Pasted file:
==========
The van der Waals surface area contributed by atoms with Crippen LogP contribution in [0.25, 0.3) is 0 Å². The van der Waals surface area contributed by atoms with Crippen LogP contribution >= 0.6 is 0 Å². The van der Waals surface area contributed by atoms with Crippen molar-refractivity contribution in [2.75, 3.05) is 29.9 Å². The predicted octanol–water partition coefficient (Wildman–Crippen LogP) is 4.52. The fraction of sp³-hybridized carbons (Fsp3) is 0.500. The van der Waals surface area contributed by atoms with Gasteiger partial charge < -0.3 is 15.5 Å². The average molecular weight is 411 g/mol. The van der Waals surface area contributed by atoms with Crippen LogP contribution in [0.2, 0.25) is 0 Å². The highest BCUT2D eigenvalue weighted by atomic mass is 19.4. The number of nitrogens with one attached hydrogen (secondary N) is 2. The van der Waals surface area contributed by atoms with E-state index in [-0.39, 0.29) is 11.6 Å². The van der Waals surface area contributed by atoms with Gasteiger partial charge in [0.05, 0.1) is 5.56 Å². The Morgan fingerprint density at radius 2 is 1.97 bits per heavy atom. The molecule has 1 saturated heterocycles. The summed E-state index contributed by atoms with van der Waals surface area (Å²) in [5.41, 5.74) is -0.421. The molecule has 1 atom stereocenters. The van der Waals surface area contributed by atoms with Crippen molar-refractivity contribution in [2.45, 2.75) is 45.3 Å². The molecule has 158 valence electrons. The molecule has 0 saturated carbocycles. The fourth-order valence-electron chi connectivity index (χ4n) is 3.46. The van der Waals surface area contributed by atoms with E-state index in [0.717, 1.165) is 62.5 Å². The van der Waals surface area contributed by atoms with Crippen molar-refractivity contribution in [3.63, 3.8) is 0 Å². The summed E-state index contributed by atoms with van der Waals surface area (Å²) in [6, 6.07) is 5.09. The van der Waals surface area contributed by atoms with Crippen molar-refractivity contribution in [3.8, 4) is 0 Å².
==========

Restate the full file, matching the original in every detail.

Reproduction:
The van der Waals surface area contributed by atoms with Crippen LogP contribution in [0.25, 0.3) is 0 Å². The van der Waals surface area contributed by atoms with Crippen LogP contribution >= 0.6 is 0 Å². The van der Waals surface area contributed by atoms with Crippen molar-refractivity contribution in [2.75, 3.05) is 29.9 Å². The predicted octanol–water partition coefficient (Wildman–Crippen LogP) is 4.52. The fraction of sp³-hybridized carbons (Fsp3) is 0.500. The van der Waals surface area contributed by atoms with Gasteiger partial charge < -0.3 is 15.5 Å². The average molecular weight is 411 g/mol. The van der Waals surface area contributed by atoms with Crippen LogP contribution in [0.2, 0.25) is 0 Å². The highest BCUT2D eigenvalue weighted by atomic mass is 19.4. The number of nitrogens with one attached hydrogen (secondary N) is 2. The van der Waals surface area contributed by atoms with E-state index in [-0.39, 0.29) is 11.6 Å². The van der Waals surface area contributed by atoms with Gasteiger partial charge in [0.05, 0.1) is 5.56 Å². The Morgan fingerprint density at radius 2 is 1.97 bits per heavy atom. The molecule has 1 saturated heterocycles. The summed E-state index contributed by atoms with van der Waals surface area (Å²) in [5.41, 5.74) is -0.421. The molecule has 1 atom stereocenters. The van der Waals surface area contributed by atoms with Crippen molar-refractivity contribution in [2.45, 2.75) is 45.3 Å². The molecule has 158 valence electrons. The molecule has 0 saturated carbocycles. The fourth-order valence-electron chi connectivity index (χ4n) is 3.46. The van der Waals surface area contributed by atoms with E-state index in [0.717, 1.165) is 62.5 Å². The van der Waals surface area contributed by atoms with Crippen molar-refractivity contribution in [3.63, 3.8) is 0 Å². The summed E-state index contributed by atoms with van der Waals surface area (Å²) in [6, 6.07) is 5.09. The van der Waals surface area contributed by atoms with Crippen molar-refractivity contribution in [3.8, 4) is 0 Å².